Right off the bat, in 2012, there was a lesson many would have been wise to learn about then — it’s often not a great idea to bet against Elon Musk. Musk won a $1 million bet with auto journalist Dan Neil when the Model S came to market because Neil had been convinced “the Model S could [not] be built, within the technical specifications Mr. Musk laid out, before the end of 2012.” And it wasn’t even close. The Model S arrived in June! (Musk donated $1 million to charity despite winning the bet.) Thinking of the billions upon billions upon billions of dollars that have gone into shorting Tesla stock [NASDAQ:TSLA] Over the years, the early Model S be particularly relevant. (That’s not to say Musk doesn’t get anything wrong — there’s a significant list of predictions Musk has been wrong on as well. However, when it comes to betting against Tesla vehicles, Tesla engineering, and Tesla business success, I can’t say I’d ever advise that.)
Just in terms of Tesla itself, the biggest changes in the past decade have been the fact that Tesla achieved its dream of producing a low(ish)-cost, mass-market electric car (the Tesla Model 3) and even a more-mass -market electric crossover/SUV (the Tesla Model Y). Honorable mentions would be Tesla Full Self Driving (but we’ll wait for that to really hit its robotaxi-level target), the introduction of the Tesla Semi and Tesla Cybertruck (though, again, we need to wait for their market arrival), and the massive scale and rapid growth of its factories and battery production (though, really, those are just the other side of the coin from the Model 3 and Model Y).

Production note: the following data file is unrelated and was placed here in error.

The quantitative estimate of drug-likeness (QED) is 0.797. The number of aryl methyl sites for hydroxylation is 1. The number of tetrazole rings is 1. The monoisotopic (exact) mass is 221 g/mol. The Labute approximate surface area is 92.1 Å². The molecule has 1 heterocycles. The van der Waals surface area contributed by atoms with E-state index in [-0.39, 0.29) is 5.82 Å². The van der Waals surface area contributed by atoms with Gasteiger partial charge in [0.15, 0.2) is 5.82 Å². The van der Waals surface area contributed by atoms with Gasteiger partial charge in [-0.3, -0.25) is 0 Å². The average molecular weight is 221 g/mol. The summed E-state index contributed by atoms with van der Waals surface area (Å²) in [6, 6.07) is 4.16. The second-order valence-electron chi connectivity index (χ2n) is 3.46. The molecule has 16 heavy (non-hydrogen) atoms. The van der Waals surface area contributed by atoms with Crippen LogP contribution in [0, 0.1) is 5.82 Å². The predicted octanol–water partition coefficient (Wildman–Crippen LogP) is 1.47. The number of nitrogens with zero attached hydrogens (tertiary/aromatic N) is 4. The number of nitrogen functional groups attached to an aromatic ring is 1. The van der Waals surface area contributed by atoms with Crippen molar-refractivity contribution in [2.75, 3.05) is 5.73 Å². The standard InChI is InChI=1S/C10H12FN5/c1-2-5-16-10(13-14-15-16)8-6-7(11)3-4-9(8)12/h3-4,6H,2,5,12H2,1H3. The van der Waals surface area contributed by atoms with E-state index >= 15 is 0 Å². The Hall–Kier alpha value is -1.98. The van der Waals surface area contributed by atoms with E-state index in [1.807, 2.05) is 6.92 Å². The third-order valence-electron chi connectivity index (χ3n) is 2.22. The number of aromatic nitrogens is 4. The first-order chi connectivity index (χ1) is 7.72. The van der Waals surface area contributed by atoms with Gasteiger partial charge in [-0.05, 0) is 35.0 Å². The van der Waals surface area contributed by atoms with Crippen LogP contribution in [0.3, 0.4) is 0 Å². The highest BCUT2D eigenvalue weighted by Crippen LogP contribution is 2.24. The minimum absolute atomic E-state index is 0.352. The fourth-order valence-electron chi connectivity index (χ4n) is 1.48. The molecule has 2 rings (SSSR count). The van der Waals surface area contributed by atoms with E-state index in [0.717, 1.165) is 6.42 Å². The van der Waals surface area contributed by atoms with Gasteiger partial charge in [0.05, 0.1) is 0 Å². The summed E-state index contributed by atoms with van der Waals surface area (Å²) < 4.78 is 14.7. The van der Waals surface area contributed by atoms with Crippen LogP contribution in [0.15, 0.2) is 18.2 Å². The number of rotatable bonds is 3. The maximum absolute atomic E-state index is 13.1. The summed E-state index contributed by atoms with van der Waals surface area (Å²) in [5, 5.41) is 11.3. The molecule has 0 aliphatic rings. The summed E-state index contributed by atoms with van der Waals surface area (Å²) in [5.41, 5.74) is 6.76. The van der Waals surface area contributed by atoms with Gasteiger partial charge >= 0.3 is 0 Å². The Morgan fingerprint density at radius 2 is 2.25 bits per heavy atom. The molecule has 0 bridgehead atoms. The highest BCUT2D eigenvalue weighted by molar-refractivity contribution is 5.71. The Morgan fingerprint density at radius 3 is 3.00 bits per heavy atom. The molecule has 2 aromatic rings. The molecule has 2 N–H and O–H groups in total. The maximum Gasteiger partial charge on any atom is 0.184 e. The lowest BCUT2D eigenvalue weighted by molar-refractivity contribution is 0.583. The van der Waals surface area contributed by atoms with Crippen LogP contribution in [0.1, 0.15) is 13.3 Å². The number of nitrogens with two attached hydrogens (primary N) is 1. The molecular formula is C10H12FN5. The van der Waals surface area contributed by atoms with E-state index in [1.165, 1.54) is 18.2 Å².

Across the industry, aside from the shift toward electric powertrains, there’s also been a mandatory shift to make cars more connected, good over-the-air updates being the pinnacle of that; There’s great improvement in infotainment systems, which Tesla still leads in (unless you count a couple of Chinese automakers that are at more or less the same level — some say better, some not); and there’s a race full autonomous driving that is heating toward up.
I’m sure there are plenty of other things that people can note, but these are the changes that stand out to me from the past decade. The final point I’d put extra emphasis on is transportation emissions policy across the world. In Europe and China, and more locations gradually, policymakers have required that automakers get serious about reducing emissions. There were concerted pushes from the largest automakers in the world for several years to pressure policymakers into weakening these policies rather than strengthening them. Tesla made it clear that electric cars could be extremely competitive, exciting, mass market. Any policymakers who weren’t sure whether to accept the excuses of legacy automakers for why they couldn’t transition quickly to electric cars and why consumers didn’t want them had those concerns exploded by the popularity of Tesla and especially its high-volume Tesla Model 3. The company and its breakthrough product gave policymakers across the world the conviction that the auto industry could indeed do more. That all started with the great design, engineering, production, and popularity of the Tesla Model S ten years ago.
Oh yeah, and how about them hydrogen fuel cell cars?
Check out our brand new E-Bike Guide. If you’re curious about electric bikes, this is the best place to start your e-mobility journey!
Appreciate CleanTechnica’s originality and cleantech news coverage? Consider becoming a CleanTechnica Member, Supporter, Technician, or Ambassador — or a patron on Patreon.